New York - NBC announced on Tuesday that it is suspending Brian Williams as Nightly News anchor and managing editor for six months without pay for misleading the public about his experiences covering the Iraq War.
NBC chief executive Steve Burke said Williams' actions were inexcusable and jeopardized the trust he has built up with viewers during his decade as the network's lead anchor. But he said Williams deserved a second chance.
Williams apologised last week for saying he was in a helicopter that was hit by a grenade while covering the Iraq War in 2003.
Instead, he was in a group of helicopters and another was hit, and some veterans involved in the mission called him out on it.
"Brian misrepresented events which occurred while he was covering the Iraq War in 2003," NBC News President Deborah Turness said in a memo. "It then became clear that on other occasions Brian had done the same while telling that story in other venues.
This was wrong and completely inappropriate for someone in Brian's position."
Turness said Lester Hold would continue to substitute for Williams as anchor.
She also said the network's probe into Williams' statements is continuing.
Shortly after it happened during a reporting trip to Iraq in 2003, Williams explained on NBC that one of a group of helicopters he had been flying with had been hit by a rocket-propelled grenade. When he appeared with Letterman a decade later, the story changed to where his helicopter had been hit, which Williams now admits is false. It wasn't until he told the same story on "Nightly News" last month and veterans who had been there complained that the embellishment emerged.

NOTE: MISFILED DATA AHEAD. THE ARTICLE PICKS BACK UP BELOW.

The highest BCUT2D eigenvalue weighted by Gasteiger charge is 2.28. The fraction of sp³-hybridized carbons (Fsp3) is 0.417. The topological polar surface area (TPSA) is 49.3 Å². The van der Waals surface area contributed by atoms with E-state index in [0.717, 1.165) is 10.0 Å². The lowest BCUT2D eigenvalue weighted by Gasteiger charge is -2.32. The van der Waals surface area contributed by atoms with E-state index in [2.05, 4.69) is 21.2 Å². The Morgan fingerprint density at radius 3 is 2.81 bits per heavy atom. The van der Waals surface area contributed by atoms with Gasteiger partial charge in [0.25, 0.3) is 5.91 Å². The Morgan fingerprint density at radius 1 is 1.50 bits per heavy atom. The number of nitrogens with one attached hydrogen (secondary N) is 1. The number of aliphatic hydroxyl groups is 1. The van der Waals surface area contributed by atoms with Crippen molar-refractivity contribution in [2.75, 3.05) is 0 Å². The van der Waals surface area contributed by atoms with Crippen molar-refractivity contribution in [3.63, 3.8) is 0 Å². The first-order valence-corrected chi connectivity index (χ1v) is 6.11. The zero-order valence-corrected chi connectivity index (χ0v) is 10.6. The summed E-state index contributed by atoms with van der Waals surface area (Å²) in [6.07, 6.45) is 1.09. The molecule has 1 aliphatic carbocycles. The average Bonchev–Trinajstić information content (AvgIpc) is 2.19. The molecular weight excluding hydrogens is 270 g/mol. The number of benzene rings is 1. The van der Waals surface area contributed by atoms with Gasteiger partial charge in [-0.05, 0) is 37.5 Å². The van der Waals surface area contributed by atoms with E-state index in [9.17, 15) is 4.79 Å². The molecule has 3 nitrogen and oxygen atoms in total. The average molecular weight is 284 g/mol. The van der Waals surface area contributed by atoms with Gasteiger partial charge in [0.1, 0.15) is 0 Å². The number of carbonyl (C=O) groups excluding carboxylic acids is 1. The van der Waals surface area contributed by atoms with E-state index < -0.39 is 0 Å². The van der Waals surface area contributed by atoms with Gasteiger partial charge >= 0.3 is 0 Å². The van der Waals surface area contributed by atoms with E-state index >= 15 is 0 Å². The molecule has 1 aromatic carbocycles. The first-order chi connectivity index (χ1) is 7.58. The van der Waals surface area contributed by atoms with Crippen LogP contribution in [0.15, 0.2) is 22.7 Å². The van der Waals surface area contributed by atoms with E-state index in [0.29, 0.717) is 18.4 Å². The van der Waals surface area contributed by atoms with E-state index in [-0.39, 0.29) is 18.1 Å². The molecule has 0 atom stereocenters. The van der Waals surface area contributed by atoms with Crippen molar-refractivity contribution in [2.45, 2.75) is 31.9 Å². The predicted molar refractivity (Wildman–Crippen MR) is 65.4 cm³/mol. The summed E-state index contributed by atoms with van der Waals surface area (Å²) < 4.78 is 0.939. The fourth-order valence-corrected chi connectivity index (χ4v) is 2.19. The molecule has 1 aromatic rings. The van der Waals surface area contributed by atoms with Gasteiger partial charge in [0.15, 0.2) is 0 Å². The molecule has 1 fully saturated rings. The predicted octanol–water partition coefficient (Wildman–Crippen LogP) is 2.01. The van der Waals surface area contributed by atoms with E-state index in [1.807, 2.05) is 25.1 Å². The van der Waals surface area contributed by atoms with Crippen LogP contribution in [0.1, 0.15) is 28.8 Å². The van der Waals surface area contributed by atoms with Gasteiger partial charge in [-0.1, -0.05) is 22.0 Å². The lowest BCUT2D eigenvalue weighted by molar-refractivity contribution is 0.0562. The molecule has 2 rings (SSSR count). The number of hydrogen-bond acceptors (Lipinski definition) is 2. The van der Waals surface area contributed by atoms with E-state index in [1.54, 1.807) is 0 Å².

In Israel in 2006, Williams explained to his news viewers that he'd been on an Israeli helicopter and saw a trail of smoke and dust where Hezbollah rockets had landed in the Israeli countryside, and described seeing rockets being launched six miles from his location.
The story became more dramatic when he appeared on The Daily Show a month later.
"Here's a view of rockets I have never seen, passing underneath us, 1,500 feet beneath us," Williams said. "And we've got the gunner doors on this thing, and I'm saying to the general, some four-star, 'It wouldn't take much for them to adjust the aim and try to do a ring toss right through our open doors, would it?'"
(An Israeli army official who travelled with Williams that day, Jacob Dallal, on Tuesday called the anchor's account "generally reasonable." He said it was fair to assume rockets flew beneath their helicopter).
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